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Morning shootaround — Sept. 3

NEWS OF THE MORNING

Chris Bosh situation far from settledKobe almost traded for Grant Hill? | Meet the godfather of the salary cap

No. 1: Chris Bosh situation far from settled As the NBA creeps closer to the start of training camp, perhaps the biggest mystery lies with the status of Chris Bosh. The 11-time All-Star forward and the last remaining member of the Big Three era last played right before the All-Star break last season, then sat with an illness linked to the blood clots that hampered him the season before. Bosh has played 44 and 53 games the last two seasons but he and the organization expect him to be in uniform this season. But is it that simple? Ethan Skolnick of CBS Sports takes a wide-angle view of Bosh and life in a new stage for him and the Heat:

It’s been one of the NBA oddities of the past couple of years, an organization that has done so much winning over the past couple of decades, and now keeps finding itself in no-win battles. The Heat really can’t afford the optics of another bad breakup, not while maintaining its reputation as one of sports’ model organizations.

Yet here it is again, even if its intentions are nothing but noble, concerned only about protecting Bosh’s health — essentially protecting him from himself, considering the medical consensus about the dangers of him playing on blood thinners.

Yet some close to Bosh are not convinced that the Heat’s motivations are quite so pure. They suspect that the franchise is more concerned about clearing Bosh’s salary from the cap, which it can do exactly one year after he last played (on February 9, 2016) provided that he doesn’t play more than nine additional games. That would give Riley more room to reload with fresh, younger talent next summer, to make at least one last title run before he — now 71 — retires.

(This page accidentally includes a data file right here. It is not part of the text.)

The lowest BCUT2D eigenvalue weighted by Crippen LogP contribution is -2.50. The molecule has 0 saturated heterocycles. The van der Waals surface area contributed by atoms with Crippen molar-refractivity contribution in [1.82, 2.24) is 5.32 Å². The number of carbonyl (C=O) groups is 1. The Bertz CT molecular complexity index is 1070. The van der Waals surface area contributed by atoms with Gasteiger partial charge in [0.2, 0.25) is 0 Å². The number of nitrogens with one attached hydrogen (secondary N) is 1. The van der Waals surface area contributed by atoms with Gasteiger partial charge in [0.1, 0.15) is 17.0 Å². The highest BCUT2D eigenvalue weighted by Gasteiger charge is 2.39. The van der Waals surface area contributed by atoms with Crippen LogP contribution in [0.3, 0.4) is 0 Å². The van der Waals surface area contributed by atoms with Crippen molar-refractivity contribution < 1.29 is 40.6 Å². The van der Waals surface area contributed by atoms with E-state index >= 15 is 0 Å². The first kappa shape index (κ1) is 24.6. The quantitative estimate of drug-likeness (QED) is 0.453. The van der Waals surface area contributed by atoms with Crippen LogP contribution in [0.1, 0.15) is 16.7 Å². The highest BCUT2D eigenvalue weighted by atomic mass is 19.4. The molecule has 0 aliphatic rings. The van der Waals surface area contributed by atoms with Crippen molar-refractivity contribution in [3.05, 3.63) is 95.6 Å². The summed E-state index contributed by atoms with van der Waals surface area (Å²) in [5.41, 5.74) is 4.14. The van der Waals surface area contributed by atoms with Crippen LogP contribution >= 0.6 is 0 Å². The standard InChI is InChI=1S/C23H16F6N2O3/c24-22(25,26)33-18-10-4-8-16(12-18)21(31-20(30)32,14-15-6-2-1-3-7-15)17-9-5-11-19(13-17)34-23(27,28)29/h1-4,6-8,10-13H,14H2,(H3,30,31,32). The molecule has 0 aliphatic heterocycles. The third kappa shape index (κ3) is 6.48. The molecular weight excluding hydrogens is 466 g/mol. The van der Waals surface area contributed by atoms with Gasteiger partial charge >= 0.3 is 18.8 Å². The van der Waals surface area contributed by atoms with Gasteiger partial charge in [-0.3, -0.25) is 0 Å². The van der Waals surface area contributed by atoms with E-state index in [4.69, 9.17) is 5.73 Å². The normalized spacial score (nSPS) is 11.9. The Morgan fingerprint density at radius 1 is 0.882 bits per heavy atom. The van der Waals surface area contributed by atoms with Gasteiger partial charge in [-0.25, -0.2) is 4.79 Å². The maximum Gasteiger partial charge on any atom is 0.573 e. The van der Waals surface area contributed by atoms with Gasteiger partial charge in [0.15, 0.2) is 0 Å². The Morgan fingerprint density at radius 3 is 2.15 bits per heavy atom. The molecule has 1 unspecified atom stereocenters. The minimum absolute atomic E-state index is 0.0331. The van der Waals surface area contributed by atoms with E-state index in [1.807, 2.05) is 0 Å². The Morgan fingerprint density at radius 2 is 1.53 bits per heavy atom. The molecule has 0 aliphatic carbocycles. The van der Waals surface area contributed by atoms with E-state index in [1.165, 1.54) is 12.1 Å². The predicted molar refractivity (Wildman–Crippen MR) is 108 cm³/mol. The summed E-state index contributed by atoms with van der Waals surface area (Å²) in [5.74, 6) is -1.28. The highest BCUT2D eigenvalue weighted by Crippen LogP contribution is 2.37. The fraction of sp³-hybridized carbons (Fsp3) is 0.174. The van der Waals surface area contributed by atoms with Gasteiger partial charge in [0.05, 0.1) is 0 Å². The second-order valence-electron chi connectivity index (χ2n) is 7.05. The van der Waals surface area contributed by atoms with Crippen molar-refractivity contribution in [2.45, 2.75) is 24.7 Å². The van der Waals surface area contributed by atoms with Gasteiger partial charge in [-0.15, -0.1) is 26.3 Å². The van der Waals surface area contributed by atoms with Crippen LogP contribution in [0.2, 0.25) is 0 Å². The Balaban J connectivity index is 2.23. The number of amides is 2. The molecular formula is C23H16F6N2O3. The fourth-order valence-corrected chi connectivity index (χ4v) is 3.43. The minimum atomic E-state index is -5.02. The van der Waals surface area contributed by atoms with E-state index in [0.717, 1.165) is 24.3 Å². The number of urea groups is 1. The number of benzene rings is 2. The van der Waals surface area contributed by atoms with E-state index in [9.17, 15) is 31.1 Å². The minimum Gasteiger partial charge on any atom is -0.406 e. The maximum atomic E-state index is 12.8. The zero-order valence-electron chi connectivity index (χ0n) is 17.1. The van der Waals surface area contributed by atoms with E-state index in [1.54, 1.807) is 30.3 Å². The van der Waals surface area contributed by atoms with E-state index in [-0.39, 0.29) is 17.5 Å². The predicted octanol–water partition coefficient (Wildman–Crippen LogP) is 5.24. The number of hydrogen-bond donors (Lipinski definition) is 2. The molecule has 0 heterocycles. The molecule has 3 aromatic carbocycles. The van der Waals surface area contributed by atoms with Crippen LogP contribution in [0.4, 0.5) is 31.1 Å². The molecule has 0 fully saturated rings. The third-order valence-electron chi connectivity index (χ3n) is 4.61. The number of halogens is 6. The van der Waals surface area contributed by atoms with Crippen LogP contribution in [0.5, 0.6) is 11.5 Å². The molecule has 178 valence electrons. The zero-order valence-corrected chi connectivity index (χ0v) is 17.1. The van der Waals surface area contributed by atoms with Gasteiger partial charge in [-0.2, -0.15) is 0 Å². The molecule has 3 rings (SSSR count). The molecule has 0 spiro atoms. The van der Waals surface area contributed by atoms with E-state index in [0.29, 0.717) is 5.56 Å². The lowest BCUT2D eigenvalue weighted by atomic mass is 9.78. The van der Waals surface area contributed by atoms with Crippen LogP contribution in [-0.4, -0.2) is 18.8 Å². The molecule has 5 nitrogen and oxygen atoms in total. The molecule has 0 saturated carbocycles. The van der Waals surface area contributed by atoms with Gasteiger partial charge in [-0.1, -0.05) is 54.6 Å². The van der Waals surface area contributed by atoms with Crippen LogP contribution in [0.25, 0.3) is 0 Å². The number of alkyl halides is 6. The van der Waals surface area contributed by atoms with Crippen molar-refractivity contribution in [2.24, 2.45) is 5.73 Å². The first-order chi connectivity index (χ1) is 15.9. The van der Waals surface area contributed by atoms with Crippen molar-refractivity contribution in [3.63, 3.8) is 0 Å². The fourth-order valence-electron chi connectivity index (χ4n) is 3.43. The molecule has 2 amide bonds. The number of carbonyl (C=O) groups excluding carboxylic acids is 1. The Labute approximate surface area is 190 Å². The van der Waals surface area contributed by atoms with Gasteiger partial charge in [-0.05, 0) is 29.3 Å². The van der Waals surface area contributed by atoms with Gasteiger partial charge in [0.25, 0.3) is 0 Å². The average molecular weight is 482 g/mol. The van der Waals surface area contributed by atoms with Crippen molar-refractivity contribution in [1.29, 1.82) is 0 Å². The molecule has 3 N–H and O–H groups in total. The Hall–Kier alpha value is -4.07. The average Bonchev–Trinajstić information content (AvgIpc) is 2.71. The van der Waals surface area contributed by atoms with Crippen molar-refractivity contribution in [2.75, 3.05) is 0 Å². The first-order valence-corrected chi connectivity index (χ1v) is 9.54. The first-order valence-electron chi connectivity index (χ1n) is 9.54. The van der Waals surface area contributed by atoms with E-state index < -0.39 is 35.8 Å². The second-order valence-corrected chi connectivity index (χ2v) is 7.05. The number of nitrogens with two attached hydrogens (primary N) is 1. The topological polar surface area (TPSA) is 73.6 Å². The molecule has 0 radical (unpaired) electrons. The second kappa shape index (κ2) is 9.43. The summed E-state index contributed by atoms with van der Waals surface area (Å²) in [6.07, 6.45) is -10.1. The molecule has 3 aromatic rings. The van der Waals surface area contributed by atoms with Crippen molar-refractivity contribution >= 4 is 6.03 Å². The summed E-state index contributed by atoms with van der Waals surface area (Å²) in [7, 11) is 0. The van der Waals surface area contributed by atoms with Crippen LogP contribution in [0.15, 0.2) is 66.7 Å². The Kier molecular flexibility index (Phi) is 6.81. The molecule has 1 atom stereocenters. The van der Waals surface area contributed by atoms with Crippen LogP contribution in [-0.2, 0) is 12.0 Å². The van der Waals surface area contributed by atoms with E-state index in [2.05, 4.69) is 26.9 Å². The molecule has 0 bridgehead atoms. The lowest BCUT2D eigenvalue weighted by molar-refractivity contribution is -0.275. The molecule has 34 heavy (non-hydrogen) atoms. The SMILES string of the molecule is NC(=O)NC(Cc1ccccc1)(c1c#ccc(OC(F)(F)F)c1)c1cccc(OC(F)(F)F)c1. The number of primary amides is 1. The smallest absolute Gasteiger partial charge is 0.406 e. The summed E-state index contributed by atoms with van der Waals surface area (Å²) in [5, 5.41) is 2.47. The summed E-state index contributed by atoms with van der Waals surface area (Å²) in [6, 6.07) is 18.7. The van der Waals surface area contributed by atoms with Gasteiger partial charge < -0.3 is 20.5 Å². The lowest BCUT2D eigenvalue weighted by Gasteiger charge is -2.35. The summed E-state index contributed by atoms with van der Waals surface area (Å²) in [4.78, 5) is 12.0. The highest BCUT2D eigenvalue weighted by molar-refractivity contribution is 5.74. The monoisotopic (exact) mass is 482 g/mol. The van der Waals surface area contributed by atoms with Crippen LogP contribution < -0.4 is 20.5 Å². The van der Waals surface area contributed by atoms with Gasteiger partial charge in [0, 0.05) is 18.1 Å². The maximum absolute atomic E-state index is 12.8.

What does Bosh think?

Well, it’s hard to explicitly know, other than that he desperately wants to play, and that it’s not about money, since he will receive the $76 million he’s still owed regardless. He wants to play so badly that he has crossed the country to find a doctor to clear him; according to the Miami Herald, one doctor has proposed him taking blood thinners in the morning and getting off them at night, but the Heat are not comfortable with that arrangement.

Bosh hasn’t spoken on any of that. Not on his treatment. Not on his frustration. Not on any reports.

He has communicated infrequently and cryptically about his situation since February, in Toronto, where he abruptly withdrew from the All-Star Game due to another calf strain. Bosh downplayed the apparent setback then, saying that “I just wanted to make sure I was taking the necessary precautions and being a good professional,” but the details ultimately emerged — he had suffered another blood clot. This came after his first blood clot ended his 2014-15 season.

Long one of the NBA’s most accessible players, Bosh has said nothing definitive about his condition in the months since, entirely avoiding media members with whom he has interacted for years, staring down at a book in the locker room while a Heat official stands guard. And the Heat haven’t offered much more detail, as the organization attempts to avoid violating his privacy and creating another controversy.

Even so, it’s been obvious since the spring that the sides have not been aligned.